Prior to climbing Mount Kilimanjaro, every prospective climber should get checked by their doctor. Let your doctor know that you will be exposed to extreme altitude for a prolonged period of time; ask them if it is okay to engage in high altitude trekking at your age, current health condition, and fitness level.
If you are on prescription, ask your doctor if the medicine you are taking can affect acclimatization or your ability to climb to higher altitudes; to prevent altitude sickness you may have to take Diamox, so ask your doctor if you can take it with your prescription medicines.
If you have any pre-existing medical condition, make sure your doctor is aware of it and ask them if you can still engage in high altitude climbing with your condition. If you have a pre-existing health condition that can make high altitude climbing riskier for you than the average person, please let us know in advance. Medical conditions that can make climbing risky include cardiac diseases, respiratory diseases, diabetes, hearing and vision impairment, seizures, joint problems and other related conditions.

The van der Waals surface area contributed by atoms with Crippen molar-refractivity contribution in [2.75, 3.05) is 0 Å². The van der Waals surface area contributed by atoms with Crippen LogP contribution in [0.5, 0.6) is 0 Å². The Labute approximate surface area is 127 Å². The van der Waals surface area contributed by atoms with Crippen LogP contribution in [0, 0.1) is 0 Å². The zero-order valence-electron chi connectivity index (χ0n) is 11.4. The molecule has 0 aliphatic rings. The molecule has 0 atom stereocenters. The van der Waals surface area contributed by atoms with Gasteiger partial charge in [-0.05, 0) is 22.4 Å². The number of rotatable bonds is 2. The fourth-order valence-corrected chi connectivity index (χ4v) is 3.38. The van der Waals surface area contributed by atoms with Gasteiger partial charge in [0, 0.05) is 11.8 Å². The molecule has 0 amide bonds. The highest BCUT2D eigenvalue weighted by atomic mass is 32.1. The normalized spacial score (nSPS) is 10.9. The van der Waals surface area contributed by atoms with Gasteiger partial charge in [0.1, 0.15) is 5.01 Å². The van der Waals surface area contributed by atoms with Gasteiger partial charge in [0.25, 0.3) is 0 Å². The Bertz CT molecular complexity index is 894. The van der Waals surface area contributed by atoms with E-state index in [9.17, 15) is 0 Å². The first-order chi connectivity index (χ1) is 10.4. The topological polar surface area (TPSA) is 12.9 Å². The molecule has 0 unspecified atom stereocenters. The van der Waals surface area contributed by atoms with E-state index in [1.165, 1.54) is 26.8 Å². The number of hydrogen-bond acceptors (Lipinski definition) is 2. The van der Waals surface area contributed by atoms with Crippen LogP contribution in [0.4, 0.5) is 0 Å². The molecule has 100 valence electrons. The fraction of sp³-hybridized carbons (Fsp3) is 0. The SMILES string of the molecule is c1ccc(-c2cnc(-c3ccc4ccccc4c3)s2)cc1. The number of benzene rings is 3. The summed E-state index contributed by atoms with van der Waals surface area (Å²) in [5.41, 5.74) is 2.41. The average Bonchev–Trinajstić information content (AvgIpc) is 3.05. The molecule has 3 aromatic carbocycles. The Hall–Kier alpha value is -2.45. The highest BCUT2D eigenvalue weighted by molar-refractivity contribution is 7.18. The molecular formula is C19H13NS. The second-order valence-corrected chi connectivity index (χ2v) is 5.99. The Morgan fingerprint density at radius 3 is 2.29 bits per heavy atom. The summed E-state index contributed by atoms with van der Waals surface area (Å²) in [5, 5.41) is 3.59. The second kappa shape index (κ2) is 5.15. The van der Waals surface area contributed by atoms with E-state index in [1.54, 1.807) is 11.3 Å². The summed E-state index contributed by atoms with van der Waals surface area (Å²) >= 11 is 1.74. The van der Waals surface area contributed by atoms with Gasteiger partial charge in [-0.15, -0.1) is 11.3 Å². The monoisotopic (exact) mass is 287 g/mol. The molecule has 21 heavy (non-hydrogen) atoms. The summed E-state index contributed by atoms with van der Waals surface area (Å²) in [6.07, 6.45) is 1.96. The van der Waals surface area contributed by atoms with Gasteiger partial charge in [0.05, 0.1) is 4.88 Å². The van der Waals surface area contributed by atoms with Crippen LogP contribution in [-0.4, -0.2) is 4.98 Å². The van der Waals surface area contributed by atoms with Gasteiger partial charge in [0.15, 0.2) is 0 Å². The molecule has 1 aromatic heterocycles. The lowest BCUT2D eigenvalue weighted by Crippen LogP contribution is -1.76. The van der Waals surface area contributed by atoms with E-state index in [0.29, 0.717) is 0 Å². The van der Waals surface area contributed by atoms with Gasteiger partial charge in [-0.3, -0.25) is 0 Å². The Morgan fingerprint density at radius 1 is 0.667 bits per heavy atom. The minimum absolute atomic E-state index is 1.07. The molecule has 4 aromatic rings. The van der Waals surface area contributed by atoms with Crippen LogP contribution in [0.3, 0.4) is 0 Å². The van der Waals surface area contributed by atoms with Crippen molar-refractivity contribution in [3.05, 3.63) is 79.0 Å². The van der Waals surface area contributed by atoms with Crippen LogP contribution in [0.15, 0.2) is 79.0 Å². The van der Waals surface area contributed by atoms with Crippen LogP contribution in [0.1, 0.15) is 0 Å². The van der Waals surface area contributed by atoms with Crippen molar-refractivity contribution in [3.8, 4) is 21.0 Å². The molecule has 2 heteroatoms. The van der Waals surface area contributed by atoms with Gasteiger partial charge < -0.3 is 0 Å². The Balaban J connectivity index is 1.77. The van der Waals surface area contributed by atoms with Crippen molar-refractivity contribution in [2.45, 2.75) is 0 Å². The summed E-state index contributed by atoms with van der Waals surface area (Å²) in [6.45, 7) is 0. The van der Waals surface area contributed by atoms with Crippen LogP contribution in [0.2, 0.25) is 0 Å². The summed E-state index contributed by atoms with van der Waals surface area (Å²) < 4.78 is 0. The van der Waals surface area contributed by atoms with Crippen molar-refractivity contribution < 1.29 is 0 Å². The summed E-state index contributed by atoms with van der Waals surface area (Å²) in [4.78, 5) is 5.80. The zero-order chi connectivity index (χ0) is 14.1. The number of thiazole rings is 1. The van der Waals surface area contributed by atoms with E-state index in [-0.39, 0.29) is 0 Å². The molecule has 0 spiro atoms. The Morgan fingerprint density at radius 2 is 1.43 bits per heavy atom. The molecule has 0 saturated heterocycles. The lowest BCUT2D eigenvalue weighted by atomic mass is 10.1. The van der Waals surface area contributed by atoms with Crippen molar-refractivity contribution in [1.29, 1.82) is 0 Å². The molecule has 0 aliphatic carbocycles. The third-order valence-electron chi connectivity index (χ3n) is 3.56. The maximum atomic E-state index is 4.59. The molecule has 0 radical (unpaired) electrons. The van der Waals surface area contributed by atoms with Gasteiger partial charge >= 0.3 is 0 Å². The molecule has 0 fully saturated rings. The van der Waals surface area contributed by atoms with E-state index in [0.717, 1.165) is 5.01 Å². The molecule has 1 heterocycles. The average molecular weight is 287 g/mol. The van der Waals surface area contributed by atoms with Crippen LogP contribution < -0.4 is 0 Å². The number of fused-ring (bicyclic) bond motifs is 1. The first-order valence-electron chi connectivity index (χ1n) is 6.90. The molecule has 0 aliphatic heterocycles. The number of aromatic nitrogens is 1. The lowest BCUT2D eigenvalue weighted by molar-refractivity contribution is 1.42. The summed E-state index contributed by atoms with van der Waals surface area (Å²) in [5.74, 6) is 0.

Before commencing the hike, we will at the minimum require your resting heart rate to be under 100 beats per minute. If your resting heart rate is above 100 beats per minute, we will require you to get clearance from a local doctor before starting the climb. The average resting heart rate is between 60 and 80 beats per minute.
The minimum allowable age for climbing Mount Kilimanjaro is 10 years; while there is no maximum climbing age, if you are over 60 years old, please get cleared by your doctor before attempting the climb. Generally, anyone attempting to climb Mount Kilimanjaro should see their doctor before attempting the climb; it is even more important for those below 18 years and those above 60 years.